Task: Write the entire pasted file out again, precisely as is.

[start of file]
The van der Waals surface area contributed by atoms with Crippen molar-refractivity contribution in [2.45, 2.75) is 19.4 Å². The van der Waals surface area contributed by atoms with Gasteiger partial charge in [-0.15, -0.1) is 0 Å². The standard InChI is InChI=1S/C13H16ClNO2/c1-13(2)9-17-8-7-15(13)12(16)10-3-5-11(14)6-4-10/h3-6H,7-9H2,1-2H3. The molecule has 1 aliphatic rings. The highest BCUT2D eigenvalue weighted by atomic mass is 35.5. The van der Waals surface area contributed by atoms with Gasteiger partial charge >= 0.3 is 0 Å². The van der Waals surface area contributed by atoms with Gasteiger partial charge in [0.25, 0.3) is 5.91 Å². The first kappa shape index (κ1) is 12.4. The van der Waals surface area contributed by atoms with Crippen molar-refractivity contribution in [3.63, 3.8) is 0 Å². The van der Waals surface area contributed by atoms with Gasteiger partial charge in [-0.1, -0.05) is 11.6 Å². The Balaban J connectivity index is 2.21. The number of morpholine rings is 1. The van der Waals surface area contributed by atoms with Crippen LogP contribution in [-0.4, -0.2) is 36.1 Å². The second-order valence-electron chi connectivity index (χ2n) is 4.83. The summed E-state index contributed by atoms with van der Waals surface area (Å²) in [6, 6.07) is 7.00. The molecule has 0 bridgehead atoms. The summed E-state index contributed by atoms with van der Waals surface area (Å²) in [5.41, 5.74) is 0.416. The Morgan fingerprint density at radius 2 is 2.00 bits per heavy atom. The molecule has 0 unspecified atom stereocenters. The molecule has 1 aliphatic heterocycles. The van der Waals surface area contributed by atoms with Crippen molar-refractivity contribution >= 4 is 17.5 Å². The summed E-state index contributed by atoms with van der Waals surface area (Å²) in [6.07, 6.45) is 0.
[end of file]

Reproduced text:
The van der Waals surface area contributed by atoms with Crippen molar-refractivity contribution in [2.45, 2.75) is 19.4 Å². The van der Waals surface area contributed by atoms with Gasteiger partial charge in [-0.15, -0.1) is 0 Å². The standard InChI is InChI=1S/C13H16ClNO2/c1-13(2)9-17-8-7-15(13)12(16)10-3-5-11(14)6-4-10/h3-6H,7-9H2,1-2H3. The molecule has 1 aliphatic rings. The highest BCUT2D eigenvalue weighted by atomic mass is 35.5. The van der Waals surface area contributed by atoms with Gasteiger partial charge >= 0.3 is 0 Å². The van der Waals surface area contributed by atoms with Gasteiger partial charge in [0.25, 0.3) is 5.91 Å². The first kappa shape index (κ1) is 12.4. The van der Waals surface area contributed by atoms with Crippen molar-refractivity contribution in [3.63, 3.8) is 0 Å². The van der Waals surface area contributed by atoms with Gasteiger partial charge in [-0.1, -0.05) is 11.6 Å². The Balaban J connectivity index is 2.21. The number of morpholine rings is 1. The van der Waals surface area contributed by atoms with Crippen LogP contribution in [-0.4, -0.2) is 36.1 Å². The second-order valence-electron chi connectivity index (χ2n) is 4.83. The summed E-state index contributed by atoms with van der Waals surface area (Å²) in [6, 6.07) is 7.00. The molecule has 0 bridgehead atoms. The summed E-state index contributed by atoms with van der Waals surface area (Å²) in [5.41, 5.74) is 0.416. The Morgan fingerprint density at radius 2 is 2.00 bits per heavy atom. The molecule has 0 unspecified atom stereocenters. The molecule has 1 aliphatic heterocycles. The van der Waals surface area contributed by atoms with Crippen molar-refractivity contribution >= 4 is 17.5 Å². The summed E-state index contributed by atoms with van der Waals surface area (Å²) in [6.07, 6.45) is 0.